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Humor and Persuasion: The Effects of Laughter during US Supreme Court's Oral Arguments
Law & Policy  (IF1.432),  Pub Date : 2020-04-02, DOI: 10.1111/lapo.12145
Siyu Li, Tom Pryor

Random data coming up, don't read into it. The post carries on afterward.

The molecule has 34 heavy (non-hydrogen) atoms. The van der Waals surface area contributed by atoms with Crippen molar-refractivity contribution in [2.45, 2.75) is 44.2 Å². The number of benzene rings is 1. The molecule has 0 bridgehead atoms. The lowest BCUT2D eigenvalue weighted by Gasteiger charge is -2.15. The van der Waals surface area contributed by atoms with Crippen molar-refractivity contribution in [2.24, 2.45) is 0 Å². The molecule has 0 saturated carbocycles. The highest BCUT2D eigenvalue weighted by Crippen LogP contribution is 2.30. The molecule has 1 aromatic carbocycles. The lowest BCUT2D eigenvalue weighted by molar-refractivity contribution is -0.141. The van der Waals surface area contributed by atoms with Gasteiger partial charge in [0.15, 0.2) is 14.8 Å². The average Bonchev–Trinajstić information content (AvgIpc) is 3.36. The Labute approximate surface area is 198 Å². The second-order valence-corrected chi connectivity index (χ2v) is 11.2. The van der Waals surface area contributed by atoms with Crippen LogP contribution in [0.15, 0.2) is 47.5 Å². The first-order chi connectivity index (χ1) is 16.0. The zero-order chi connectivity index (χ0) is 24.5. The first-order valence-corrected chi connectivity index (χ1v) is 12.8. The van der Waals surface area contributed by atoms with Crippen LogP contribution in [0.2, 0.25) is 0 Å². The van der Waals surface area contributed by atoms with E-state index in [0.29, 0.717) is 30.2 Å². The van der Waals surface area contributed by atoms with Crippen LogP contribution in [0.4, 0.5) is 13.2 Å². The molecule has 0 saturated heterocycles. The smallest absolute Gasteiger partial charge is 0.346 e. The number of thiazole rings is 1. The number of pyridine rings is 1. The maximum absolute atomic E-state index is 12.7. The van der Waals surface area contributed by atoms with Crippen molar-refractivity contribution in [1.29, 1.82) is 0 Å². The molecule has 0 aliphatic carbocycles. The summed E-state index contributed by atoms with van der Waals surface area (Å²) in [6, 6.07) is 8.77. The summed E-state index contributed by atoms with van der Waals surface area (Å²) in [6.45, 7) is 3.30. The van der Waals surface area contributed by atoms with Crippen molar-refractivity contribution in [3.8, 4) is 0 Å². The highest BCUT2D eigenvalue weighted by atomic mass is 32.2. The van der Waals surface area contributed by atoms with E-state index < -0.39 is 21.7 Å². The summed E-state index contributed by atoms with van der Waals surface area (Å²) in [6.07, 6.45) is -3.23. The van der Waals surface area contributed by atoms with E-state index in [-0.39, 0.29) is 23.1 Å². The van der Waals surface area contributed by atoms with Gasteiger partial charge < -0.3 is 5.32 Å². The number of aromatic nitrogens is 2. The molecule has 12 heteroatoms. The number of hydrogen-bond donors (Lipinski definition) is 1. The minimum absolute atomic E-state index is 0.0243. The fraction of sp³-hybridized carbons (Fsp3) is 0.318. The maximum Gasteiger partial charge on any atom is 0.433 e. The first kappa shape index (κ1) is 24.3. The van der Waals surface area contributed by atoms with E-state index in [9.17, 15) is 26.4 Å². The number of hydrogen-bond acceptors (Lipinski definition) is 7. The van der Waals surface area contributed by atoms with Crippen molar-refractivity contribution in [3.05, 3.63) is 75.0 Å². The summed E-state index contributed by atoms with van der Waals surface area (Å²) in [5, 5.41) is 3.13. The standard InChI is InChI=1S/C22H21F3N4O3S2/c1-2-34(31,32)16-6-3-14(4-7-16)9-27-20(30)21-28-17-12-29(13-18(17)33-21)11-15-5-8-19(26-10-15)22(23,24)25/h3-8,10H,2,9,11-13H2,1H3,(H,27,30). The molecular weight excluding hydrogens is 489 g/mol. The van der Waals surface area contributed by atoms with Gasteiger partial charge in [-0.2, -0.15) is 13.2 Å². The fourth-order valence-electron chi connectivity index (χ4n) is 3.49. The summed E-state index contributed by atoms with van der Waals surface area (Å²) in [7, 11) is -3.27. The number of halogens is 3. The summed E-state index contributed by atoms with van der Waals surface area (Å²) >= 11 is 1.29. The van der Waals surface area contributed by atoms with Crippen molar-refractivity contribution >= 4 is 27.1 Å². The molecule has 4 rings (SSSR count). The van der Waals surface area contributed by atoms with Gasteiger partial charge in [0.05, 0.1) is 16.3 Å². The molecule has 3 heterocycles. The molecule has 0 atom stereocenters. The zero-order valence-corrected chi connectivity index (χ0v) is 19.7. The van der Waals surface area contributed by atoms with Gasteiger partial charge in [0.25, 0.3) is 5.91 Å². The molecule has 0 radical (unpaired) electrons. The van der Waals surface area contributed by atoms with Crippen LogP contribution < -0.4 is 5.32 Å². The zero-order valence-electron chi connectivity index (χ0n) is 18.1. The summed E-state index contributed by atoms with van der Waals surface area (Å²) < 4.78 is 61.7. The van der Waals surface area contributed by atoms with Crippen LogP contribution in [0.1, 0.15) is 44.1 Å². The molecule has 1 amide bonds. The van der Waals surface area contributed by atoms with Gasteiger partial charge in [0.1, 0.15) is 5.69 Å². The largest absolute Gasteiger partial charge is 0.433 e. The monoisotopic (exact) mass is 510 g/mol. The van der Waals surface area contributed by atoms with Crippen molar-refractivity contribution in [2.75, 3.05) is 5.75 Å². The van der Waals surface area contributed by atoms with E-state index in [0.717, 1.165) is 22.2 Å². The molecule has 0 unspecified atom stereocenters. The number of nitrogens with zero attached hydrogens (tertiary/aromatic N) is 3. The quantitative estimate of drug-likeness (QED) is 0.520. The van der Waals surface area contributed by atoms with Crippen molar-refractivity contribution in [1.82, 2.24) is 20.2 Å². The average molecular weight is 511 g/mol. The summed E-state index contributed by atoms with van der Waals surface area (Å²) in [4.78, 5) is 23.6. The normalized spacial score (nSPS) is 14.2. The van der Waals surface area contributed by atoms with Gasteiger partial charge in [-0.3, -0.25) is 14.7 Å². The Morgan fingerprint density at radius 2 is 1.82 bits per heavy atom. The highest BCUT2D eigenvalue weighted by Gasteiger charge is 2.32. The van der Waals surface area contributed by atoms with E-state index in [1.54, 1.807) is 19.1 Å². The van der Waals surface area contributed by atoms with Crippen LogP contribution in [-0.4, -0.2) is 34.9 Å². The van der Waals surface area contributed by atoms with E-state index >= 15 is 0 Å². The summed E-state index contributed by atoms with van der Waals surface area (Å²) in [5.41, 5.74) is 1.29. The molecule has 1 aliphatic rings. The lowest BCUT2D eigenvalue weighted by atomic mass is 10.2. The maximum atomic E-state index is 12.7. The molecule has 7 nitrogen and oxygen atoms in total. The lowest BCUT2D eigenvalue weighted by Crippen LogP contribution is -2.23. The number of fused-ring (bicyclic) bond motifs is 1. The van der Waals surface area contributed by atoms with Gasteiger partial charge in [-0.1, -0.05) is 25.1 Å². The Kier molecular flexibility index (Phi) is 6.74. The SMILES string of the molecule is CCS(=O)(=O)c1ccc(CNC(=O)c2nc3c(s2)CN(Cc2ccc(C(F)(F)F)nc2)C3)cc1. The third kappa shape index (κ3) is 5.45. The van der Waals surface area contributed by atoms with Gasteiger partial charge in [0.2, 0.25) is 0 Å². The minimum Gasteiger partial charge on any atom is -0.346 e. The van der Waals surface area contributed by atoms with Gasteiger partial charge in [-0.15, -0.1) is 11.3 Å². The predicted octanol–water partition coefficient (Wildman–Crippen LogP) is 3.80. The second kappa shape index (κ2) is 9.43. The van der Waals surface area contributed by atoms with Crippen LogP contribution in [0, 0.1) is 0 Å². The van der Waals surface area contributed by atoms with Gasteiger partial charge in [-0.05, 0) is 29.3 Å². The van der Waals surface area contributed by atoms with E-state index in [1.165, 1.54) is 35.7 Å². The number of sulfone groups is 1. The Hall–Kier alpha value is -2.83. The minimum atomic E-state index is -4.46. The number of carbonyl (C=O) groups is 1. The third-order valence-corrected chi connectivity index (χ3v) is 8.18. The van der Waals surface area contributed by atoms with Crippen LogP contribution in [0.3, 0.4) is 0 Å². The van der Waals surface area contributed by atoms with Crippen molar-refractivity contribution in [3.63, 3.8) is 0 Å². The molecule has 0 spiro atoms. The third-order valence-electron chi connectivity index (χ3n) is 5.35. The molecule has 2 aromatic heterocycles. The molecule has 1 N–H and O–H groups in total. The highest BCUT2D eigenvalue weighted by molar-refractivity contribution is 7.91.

Is the decision‐making of Supreme Court justices influenced by extraneous factors beyond law and policy? We explore this question by examining attorney‐induced laughter during oral arguments in cases heard by the Court. Drawing on theories of political psychology and social cognition, we posit that laughter serves as a positive affective cue that might favorably dispose justices (albeit subconsciously) to the side causing the laughter. Analyzing oral argument transcripts during the 1986–93 terms, we find that the side causing more instances of laughter is more likely to win the votes of individual justices, even while controlling for other legally and politically relevant factors. We further find that the effect of laughter is conditional—it exerts a heightened persuasive power on ideologically congruent justices, in noncomplex cases, and when the legal argumentation is of higher quality. Our research thus contributes to the growing literature on personal and emotional aspects of judicial decision‐making and, specifically, the emerging scholarly interest in the role of humor during Supreme Court oral arguments.